Veterans Day Beefheart


I cry but I can’t buy
Your Veteran’s Day poppy
It don’t get me high
It can only make me cry
It can never grow another
Son like the one who warmed me my days
After rain and warmed my breast
My life’s blood

From Wikipedia:

The red remembrance poppy has become a familiar emblem of [Veterans] Day due to the poem “In Flanders Fields”. These poppies bloomed across some of the worst battlefields of Flanders in World War I, their brilliant red colour an appropriate symbol for the blood spilled in the war.

From Lester Bangs’ 1969 review of Trout Mask Replica, the album on which “Veterans Day Poppy” appeared:

… While many other groups have picked up on the trappings of the new jazz, [Captain Beefheart] and the Magic Band are into its essence, the white-hot stream of un-“cultured” energy, getting there with a minimum of strain to boot. This is the key to their whole instrumental approach, from the drummer’s whirling poly- and even a-rhythmic patterns (compare them to Sonny Murray’s on Ayler’s Spiritual Unity or Ed Blackwell’s on Don Cherry’s Symphony for Improvisers), to the explosive, diffuse guitar lines, which (like Lou Reed’s for the Velvet Underground or Gary Peacock’s bass playing on Spiritual Unity) stretch, tear, and distend the electric guitar’s usual vocabulary with the aim of extending that vocabulary past its present strictly patterned limitations…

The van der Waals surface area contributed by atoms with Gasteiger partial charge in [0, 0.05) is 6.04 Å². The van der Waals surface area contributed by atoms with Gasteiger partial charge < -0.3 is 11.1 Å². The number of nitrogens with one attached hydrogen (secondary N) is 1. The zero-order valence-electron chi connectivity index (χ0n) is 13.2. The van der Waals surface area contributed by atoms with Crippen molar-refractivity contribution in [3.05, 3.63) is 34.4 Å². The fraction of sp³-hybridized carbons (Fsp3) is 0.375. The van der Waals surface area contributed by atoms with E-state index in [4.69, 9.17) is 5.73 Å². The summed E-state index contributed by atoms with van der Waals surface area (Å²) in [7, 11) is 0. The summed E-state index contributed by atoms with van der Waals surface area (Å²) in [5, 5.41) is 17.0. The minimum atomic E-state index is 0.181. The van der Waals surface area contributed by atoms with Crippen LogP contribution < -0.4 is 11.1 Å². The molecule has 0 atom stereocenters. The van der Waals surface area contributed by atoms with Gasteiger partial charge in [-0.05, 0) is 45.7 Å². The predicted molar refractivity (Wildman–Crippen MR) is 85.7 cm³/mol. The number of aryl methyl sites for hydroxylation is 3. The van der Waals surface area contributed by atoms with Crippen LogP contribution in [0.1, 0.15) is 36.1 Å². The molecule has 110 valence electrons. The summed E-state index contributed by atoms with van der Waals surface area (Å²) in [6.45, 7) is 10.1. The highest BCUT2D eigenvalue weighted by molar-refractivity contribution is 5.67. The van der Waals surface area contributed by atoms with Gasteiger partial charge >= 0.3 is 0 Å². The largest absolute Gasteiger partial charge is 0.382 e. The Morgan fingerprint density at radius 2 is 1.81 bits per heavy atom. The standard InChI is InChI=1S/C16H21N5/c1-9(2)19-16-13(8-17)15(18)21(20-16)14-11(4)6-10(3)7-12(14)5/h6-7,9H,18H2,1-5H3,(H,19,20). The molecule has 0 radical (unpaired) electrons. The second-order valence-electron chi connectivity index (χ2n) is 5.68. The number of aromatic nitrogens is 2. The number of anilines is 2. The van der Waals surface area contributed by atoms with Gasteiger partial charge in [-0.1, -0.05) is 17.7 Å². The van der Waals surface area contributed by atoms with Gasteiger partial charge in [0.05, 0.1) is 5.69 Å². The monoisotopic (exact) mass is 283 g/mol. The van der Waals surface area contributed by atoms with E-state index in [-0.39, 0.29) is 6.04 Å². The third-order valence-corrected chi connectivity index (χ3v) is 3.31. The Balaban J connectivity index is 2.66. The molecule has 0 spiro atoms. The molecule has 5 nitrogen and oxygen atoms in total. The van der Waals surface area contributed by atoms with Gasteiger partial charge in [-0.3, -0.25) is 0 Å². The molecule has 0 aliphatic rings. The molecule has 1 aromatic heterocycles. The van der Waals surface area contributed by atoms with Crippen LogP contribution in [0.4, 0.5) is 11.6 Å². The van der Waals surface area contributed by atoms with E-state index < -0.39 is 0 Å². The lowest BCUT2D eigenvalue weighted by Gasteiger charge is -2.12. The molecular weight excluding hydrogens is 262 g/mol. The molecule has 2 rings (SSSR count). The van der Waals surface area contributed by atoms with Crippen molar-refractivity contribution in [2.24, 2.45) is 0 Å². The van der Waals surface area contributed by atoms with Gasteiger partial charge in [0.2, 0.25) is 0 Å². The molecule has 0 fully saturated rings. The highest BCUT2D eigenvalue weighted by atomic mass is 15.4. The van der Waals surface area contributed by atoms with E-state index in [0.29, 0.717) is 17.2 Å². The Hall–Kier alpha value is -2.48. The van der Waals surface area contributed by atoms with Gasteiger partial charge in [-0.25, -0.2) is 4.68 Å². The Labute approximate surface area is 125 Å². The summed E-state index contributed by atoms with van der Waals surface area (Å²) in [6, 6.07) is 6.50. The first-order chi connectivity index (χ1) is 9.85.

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One Response to Veterans Day Beefheart

  1. Pingback: Suburban Guerrilla » Blog Archive » Veterans Day Beefheart

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